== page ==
Friday, 13 July 2012

Back to bases!

Hoi,

Several people have asked me how I create my bases, so here's a WIP on how I create my bases.

First what stuff do we need?



We need the following:
- the figures you want to base
- bases (in this case renedra plastic cavalry bases)
- a craft knife for tidying things up
- universal wall filler (I use Alabastine, but any sort will work)
- an oil-painters utensil called "painters-knife" in Dutch don't know the English name.
- superglue, mine's Pattex gell.
- some grit or gravel 

Now the first step is to glue the horses to the bases, I leave off the riders and paint them separately.


Let the glue cure for a while, to ensure a good bond. Next up I take the painters-knife and smear some wall filler on the base making sure to cover the models' base.


Finish the entire base and while the wall filler hasn't set yet, you can add little amounts of grit in order to make it look more like true ground. Now if you do not smooth out the filler it will end up giving loads of texture  so you don't need to add grit.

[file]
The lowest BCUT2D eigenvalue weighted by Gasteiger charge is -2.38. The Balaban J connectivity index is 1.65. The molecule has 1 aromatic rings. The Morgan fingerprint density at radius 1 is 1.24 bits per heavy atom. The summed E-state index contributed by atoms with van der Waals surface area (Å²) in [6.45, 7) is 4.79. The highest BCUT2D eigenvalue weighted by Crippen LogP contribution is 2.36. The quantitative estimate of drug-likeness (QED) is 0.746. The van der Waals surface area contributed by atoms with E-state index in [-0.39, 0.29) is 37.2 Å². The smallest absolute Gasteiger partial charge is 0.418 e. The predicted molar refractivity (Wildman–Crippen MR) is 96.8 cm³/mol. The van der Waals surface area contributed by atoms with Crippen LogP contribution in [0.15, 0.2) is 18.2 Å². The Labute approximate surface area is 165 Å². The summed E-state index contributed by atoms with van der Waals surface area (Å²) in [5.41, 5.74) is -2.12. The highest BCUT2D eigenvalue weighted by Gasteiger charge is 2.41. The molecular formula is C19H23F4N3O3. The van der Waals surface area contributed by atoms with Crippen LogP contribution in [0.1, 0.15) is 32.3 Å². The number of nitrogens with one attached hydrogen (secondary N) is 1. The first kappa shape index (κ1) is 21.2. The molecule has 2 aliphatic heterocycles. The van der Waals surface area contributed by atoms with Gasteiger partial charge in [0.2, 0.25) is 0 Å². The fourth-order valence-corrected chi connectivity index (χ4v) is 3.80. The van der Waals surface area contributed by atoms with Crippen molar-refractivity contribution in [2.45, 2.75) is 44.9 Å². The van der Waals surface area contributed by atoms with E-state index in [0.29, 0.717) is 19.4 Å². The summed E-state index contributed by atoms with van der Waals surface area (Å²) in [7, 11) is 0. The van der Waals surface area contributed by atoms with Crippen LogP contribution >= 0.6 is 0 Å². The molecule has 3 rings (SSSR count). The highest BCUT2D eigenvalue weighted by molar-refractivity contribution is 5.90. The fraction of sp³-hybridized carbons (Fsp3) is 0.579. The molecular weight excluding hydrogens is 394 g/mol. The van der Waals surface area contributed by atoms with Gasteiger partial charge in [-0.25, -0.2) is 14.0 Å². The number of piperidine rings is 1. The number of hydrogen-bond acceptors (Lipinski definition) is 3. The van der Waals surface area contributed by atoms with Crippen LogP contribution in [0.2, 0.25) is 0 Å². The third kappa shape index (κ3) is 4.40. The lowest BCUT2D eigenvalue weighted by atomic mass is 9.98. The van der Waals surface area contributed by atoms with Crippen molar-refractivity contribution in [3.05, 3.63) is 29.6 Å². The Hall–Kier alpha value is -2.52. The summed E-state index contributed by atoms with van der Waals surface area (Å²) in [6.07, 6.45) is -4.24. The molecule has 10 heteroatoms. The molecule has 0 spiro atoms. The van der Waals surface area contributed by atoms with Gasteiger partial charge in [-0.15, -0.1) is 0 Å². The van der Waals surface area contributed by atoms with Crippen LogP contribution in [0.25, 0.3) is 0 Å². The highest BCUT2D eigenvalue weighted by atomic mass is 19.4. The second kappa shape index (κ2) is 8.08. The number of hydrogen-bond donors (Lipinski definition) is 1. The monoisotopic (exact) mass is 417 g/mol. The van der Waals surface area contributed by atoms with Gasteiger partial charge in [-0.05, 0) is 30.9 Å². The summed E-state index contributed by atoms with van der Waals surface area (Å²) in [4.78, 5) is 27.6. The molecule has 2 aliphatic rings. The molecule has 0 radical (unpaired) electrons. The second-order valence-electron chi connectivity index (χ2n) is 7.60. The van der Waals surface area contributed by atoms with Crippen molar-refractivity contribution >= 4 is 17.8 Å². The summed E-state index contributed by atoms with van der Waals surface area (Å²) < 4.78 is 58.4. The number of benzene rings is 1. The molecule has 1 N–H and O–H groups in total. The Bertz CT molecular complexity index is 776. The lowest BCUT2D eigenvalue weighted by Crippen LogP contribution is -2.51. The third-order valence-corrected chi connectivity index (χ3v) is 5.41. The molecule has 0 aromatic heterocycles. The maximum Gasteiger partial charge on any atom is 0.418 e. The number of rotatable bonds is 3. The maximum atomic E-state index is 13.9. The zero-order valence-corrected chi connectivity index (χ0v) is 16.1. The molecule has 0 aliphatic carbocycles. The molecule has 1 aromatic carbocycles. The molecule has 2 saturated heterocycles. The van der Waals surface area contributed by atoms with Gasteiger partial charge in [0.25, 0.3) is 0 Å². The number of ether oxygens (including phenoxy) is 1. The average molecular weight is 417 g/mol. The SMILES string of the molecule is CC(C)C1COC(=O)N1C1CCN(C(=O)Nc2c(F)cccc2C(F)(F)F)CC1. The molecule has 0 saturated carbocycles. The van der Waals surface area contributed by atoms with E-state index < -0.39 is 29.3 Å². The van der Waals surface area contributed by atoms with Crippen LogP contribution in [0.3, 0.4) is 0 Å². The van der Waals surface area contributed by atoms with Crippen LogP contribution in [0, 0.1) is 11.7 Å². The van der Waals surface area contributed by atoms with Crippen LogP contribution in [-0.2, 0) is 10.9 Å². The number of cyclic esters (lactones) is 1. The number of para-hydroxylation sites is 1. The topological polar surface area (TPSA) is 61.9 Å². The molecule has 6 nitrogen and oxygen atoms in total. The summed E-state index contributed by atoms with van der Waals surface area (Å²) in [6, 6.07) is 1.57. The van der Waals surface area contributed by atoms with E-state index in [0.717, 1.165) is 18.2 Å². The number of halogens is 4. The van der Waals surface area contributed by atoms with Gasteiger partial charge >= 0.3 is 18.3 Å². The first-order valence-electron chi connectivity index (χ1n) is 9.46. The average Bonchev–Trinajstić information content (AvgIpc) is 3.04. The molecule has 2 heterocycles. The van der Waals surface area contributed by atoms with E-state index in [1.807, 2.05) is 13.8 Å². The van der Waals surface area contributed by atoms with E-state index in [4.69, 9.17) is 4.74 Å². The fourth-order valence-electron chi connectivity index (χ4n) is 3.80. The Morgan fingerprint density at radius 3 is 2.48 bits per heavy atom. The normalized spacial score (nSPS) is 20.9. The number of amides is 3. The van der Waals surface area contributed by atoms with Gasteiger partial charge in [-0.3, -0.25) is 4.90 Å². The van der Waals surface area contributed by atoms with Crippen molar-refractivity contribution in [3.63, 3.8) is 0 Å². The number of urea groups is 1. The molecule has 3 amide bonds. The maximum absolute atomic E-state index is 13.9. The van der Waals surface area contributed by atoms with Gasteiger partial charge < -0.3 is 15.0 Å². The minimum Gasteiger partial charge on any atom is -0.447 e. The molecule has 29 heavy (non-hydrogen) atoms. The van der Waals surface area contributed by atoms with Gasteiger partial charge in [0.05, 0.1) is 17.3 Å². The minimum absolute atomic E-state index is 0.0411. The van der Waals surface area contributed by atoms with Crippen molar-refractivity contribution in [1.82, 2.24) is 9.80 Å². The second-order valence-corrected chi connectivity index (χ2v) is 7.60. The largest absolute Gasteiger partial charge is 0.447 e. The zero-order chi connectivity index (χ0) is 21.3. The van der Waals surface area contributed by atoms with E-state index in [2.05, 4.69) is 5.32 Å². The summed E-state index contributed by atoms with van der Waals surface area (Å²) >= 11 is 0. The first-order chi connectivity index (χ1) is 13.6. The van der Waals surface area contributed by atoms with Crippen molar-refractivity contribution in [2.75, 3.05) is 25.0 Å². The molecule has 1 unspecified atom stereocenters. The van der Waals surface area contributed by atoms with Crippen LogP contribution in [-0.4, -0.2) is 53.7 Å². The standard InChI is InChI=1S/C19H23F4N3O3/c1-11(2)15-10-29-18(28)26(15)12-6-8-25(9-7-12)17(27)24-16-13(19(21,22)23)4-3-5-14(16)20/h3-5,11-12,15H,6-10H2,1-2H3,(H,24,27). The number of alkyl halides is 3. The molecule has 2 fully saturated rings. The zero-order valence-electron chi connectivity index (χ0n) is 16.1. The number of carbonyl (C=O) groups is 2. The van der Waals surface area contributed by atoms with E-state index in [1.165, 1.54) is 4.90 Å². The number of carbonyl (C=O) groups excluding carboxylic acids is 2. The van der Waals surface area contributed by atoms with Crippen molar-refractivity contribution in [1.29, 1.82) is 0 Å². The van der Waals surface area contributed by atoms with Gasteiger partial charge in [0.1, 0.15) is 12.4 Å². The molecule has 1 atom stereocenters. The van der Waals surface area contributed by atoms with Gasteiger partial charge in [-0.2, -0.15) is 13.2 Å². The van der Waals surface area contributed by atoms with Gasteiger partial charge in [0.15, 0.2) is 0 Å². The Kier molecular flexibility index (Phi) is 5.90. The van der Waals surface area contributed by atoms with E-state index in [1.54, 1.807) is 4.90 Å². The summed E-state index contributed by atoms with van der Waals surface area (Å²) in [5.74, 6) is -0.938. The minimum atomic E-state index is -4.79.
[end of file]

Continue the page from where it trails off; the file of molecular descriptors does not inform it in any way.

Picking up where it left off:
If you want to do something extra to the base you could add spare parts as battlefield debris from your bits box. I put on this musket for example but lots of things are possible, like drums or backpacks or cannon balls and even headgear taken from head-swaps for instance.


Hope this has been helpful,

Cheers Sander

Listening to: "Carmina Burana" by Orff

5 comments:

Tony said...

A good start - I look forward to seeing it painted.

Tony

Rosbif said...

Thanks for that, Sander.

So do you base first, then paint after? I do it the other way around!

Sander said...

Thanks for the reactions! You know what? To answer the questions I'll turn this into a WIP and show the rest of the paint as well.

peter said...

Nice start Sander! Looking forward to the paint part. Like to see how you will paint those horses! ;-)

Greetings
Peter
http://peterscave.blogspot.be/

Bert van Hal said...

Very instructive, Sander! I will follow this with great attention. Always good and interesting to see, read and hear how others do their hobbyworks.
Cheers,
Bert